CSR plc today announced that the company’s chief technology officer, Dr. Steven D. Gray, has been appointed to the Bluetooth Special Interest Group (SIG) board of directors. Gray will serve a two-year appointment starting December 2012, joining current board members from Intel, Motorola, Lenovo, Nokia, Microsoft, Ericsson AB…
CSR plc today announced that the company’s chief technology officer, Dr. Steven D. Gray, has been appointed to the Bluetooth Special Interest Group (SIG) board of directors. Gray will serve a two-year appointment starting December 2012, joining current board members from Intel, Motorola, Lenovo, Nokia, Microsoft, Ericsson AB, Toshiba, Apple and Nordic Semiconductor.
“New markets and use cases for Bluetooth are in rapid growth, particularly due to the aggressive adoption of Bluetooth 4.0 technology,” said Chris Hansen, chairman of the Bluetooth SIG board of directors. “Steve is an ideal fit for our board, particularly as he helped invent key Bluetooth 4.0 functionality, and also possesses the senior technical leadership and strategic understanding to help steer the next wave of Bluetooth expansion.”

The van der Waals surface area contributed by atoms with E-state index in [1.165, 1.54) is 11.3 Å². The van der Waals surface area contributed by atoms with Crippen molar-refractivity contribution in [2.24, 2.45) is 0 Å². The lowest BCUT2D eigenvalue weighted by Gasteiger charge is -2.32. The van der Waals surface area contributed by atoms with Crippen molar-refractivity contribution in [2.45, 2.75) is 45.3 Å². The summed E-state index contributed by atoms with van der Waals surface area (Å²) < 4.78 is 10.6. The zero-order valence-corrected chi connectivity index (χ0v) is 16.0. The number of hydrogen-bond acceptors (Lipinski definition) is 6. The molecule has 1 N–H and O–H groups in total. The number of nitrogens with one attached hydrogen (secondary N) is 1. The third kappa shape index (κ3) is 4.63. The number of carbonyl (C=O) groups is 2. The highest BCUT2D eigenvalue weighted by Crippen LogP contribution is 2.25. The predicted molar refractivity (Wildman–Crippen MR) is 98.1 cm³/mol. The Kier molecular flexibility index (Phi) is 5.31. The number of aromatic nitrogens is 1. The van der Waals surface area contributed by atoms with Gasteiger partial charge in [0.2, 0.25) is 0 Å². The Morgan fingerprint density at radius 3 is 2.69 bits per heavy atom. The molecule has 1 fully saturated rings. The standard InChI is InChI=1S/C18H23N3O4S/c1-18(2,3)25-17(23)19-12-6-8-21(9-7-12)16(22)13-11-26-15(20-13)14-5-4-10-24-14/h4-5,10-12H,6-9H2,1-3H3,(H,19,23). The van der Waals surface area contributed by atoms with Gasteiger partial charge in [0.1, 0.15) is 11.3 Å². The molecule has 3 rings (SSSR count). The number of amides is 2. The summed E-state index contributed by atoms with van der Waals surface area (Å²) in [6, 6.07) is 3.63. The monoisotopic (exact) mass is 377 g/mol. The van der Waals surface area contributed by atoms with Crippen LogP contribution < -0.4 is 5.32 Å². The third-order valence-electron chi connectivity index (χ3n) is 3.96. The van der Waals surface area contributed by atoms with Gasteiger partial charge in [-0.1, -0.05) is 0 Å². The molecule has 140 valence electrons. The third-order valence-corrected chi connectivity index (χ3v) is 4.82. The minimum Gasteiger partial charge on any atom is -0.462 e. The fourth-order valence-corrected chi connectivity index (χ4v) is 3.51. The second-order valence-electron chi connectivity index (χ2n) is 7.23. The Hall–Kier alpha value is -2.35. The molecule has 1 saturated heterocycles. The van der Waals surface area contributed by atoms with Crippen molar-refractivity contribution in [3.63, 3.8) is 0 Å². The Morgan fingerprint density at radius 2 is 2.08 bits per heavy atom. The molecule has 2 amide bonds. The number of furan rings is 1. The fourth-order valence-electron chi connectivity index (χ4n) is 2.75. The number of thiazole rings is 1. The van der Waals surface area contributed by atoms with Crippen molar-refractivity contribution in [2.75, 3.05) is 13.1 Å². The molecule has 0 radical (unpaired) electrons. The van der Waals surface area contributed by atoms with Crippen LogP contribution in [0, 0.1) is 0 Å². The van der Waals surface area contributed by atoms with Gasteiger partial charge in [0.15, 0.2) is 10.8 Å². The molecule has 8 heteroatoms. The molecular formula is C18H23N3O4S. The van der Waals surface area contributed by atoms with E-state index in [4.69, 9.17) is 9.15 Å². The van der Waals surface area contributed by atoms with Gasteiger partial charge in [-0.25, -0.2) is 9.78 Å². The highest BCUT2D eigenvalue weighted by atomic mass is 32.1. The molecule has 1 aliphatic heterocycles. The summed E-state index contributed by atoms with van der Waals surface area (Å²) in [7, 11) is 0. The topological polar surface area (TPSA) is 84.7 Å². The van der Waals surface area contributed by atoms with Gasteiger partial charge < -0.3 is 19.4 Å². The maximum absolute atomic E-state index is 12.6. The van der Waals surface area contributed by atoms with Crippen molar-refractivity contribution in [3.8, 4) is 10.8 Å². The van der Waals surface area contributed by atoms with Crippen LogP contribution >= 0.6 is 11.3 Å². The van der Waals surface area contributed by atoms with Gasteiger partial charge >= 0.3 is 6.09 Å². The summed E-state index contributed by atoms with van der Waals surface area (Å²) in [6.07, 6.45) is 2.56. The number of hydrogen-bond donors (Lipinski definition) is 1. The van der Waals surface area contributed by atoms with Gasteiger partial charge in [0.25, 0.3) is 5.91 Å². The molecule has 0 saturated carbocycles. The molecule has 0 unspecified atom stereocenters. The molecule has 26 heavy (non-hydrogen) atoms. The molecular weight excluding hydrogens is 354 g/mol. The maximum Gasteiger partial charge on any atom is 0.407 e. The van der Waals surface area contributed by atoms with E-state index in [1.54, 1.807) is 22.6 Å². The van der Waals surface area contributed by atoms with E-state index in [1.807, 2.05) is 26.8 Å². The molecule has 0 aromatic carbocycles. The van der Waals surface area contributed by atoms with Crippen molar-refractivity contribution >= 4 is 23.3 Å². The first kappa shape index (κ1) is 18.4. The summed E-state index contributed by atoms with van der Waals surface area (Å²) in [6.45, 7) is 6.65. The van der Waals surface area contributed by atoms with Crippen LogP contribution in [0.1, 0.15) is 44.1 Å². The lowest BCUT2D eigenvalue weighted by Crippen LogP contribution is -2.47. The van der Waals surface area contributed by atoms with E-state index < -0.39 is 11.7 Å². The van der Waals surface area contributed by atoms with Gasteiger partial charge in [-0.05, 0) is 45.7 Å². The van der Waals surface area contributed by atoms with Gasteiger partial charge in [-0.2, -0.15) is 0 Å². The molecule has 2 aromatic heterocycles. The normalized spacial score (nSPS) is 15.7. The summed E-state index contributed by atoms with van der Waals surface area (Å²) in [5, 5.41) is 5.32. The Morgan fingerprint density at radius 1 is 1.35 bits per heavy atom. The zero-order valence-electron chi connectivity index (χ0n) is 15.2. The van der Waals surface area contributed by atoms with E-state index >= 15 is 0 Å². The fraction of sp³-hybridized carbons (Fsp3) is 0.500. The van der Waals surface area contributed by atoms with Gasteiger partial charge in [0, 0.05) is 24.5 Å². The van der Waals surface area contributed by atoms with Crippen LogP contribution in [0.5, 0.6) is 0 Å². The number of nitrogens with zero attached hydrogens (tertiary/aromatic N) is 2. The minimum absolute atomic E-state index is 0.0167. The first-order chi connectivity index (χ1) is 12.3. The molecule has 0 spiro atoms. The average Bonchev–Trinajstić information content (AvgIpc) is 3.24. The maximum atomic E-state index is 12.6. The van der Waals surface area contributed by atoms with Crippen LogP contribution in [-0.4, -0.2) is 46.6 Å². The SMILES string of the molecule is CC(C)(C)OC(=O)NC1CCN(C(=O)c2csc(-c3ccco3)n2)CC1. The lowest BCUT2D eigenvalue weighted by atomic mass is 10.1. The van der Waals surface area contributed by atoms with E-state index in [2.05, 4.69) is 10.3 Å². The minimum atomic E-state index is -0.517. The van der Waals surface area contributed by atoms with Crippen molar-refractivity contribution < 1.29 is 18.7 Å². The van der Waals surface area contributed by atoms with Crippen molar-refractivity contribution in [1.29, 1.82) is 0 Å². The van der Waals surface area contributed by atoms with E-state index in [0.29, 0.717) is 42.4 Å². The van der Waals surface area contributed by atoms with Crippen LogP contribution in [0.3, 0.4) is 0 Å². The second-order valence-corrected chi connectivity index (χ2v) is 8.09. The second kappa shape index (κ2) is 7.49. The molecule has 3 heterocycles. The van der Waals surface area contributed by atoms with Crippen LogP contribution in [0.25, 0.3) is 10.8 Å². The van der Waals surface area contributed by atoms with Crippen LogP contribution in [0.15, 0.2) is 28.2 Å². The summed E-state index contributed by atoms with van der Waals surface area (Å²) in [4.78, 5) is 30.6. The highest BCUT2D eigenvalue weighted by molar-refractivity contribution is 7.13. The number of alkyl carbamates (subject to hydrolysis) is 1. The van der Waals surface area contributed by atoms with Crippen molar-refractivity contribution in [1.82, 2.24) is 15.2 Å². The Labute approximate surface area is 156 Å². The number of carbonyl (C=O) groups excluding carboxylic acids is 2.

Dr. Gray started his career in wireless technology at Nokia where, along with Antti Lappeteläinen and Mauri Honkanen, he invented the first iteration of Bluetooth low energy technology, code named Wibree. Wibree was later acquired by the Bluetooth SIG and evolved into the hallmark feature of Bluetooth 4.0. Dr. Gray’s career continued to Intel and Marvell where he built technology for smartphone and mobile device architecture and helped expand an extensive understanding of next generation networks, web services and cloud computing from his time with Huawei.
Dr. Gray’s career arc and expertise perfectly mirrors the strategic shift currently happening in the Bluetooth ecosystem. In 2012 alone, industry analysts expect that 2 billion Bluetooth enabled products will be shipped worldwide. From high-fidelity wireless audio products from SIG members like Beats by Dre, Jawbone, and Bose to ultra power-efficient sports and fitness devices from Nike, Polar and Fitbit, Bluetooth is the low power wireless standard of choice for the secure transport of data between devices.
“The key to seeing the Internet of Things reach projections of 50 to 100 billion devices is low power wireless connectivity,” said Dr. Gray. “Bluetooth SIG members have shipped nearly 10 billion Bluetooth-enabled devices since its inception, which far surpasses any other possible wireless technology that is addressing the need for low power radios, and is the natural choice for driving the possibilities of interconnectivity. Essentially, we expect that Bluetooth will be the low power wireless technology of choice for creating the Internet of Things. I could not be more delighted to be joining the SIG Board and continuing work on the adoption and development of Bluetooth technology.”
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